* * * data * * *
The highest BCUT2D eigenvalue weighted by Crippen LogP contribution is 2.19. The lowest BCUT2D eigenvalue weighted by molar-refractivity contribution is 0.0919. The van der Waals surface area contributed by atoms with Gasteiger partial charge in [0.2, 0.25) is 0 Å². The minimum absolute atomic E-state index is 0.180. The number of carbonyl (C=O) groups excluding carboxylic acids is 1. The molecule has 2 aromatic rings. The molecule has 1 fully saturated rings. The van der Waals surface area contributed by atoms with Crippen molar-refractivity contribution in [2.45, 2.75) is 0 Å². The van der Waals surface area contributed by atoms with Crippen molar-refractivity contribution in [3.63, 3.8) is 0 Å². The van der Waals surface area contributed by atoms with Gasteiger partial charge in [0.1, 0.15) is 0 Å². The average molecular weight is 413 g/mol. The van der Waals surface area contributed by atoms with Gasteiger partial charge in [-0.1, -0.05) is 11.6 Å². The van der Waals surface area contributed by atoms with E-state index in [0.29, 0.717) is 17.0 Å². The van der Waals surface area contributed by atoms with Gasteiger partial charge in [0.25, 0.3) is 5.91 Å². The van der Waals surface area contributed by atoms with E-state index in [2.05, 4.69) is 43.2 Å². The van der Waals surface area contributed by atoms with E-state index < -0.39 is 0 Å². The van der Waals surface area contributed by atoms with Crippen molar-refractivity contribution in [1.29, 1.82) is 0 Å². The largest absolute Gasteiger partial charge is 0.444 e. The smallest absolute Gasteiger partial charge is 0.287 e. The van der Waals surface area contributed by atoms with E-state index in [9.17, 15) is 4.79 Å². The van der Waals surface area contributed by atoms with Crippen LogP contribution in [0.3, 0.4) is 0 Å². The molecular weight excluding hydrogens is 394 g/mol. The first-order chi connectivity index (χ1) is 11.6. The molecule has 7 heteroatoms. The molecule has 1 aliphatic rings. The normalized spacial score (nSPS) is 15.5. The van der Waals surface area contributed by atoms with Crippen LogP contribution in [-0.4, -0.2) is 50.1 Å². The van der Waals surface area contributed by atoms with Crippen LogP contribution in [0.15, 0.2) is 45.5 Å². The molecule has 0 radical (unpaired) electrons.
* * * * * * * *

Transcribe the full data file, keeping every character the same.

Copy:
The highest BCUT2D eigenvalue weighted by Crippen LogP contribution is 2.19. The lowest BCUT2D eigenvalue weighted by molar-refractivity contribution is 0.0919. The van der Waals surface area contributed by atoms with Gasteiger partial charge in [0.2, 0.25) is 0 Å². The minimum absolute atomic E-state index is 0.180. The number of carbonyl (C=O) groups excluding carboxylic acids is 1. The molecule has 2 aromatic rings. The molecule has 1 fully saturated rings. The van der Waals surface area contributed by atoms with Crippen molar-refractivity contribution in [2.45, 2.75) is 0 Å². The van der Waals surface area contributed by atoms with Crippen molar-refractivity contribution in [3.63, 3.8) is 0 Å². The van der Waals surface area contributed by atoms with Gasteiger partial charge in [0.1, 0.15) is 0 Å². The average molecular weight is 413 g/mol. The van der Waals surface area contributed by atoms with Gasteiger partial charge in [-0.1, -0.05) is 11.6 Å². The van der Waals surface area contributed by atoms with E-state index in [0.29, 0.717) is 17.0 Å². The van der Waals surface area contributed by atoms with Gasteiger partial charge in [0.25, 0.3) is 5.91 Å². The van der Waals surface area contributed by atoms with E-state index in [2.05, 4.69) is 43.2 Å². The van der Waals surface area contributed by atoms with E-state index < -0.39 is 0 Å². The van der Waals surface area contributed by atoms with Crippen molar-refractivity contribution in [1.29, 1.82) is 0 Å². The largest absolute Gasteiger partial charge is 0.444 e. The smallest absolute Gasteiger partial charge is 0.287 e. The van der Waals surface area contributed by atoms with E-state index in [9.17, 15) is 4.79 Å². The van der Waals surface area contributed by atoms with Crippen LogP contribution in [0.3, 0.4) is 0 Å². The molecular weight excluding hydrogens is 394 g/mol. The first-order chi connectivity index (χ1) is 11.6. The molecule has 7 heteroatoms. The molecule has 1 aliphatic rings. The normalized spacial score (nSPS) is 15.5. The van der Waals surface area contributed by atoms with Crippen LogP contribution in [-0.4, -0.2) is 50.1 Å². The van der Waals surface area contributed by atoms with Crippen LogP contribution in [0.15, 0.2) is 45.5 Å². The molecule has 0 radical (unpaired) electrons.